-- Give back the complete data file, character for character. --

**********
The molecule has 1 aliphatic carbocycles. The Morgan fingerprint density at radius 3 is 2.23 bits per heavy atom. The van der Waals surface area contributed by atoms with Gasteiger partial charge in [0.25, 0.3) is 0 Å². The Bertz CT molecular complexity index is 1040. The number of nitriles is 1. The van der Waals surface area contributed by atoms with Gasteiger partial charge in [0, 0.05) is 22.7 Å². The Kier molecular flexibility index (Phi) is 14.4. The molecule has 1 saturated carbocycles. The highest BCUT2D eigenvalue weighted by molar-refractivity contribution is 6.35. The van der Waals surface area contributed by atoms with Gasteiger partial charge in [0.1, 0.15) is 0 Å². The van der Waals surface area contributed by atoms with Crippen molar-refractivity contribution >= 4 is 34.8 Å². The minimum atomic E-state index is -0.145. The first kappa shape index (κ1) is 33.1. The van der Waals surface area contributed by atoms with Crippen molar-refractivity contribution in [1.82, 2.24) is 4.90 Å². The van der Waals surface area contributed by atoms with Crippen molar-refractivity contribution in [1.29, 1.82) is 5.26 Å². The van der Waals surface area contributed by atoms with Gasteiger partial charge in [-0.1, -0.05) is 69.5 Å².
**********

The molecule has 1 aliphatic carbocycles. The Morgan fingerprint density at radius 3 is 2.23 bits per heavy atom. The van der Waals surface area contributed by atoms with Gasteiger partial charge in [0.25, 0.3) is 0 Å². The Bertz CT molecular complexity index is 1040. The number of nitriles is 1. The van der Waals surface area contributed by atoms with Gasteiger partial charge in [0, 0.05) is 22.7 Å². The Kier molecular flexibility index (Phi) is 14.4. The molecule has 1 saturated carbocycles. The highest BCUT2D eigenvalue weighted by molar-refractivity contribution is 6.35. The van der Waals surface area contributed by atoms with Gasteiger partial charge in [0.1, 0.15) is 0 Å². The van der Waals surface area contributed by atoms with Crippen molar-refractivity contribution >= 4 is 34.8 Å². The minimum atomic E-state index is -0.145. The first kappa shape index (κ1) is 33.1. The van der Waals surface area contributed by atoms with Crippen molar-refractivity contribution in [1.82, 2.24) is 4.90 Å². The van der Waals surface area contributed by atoms with Crippen molar-refractivity contribution in [1.29, 1.82) is 5.26 Å². The van der Waals surface area contributed by atoms with Gasteiger partial charge in [-0.1, -0.05) is 69.5 Å².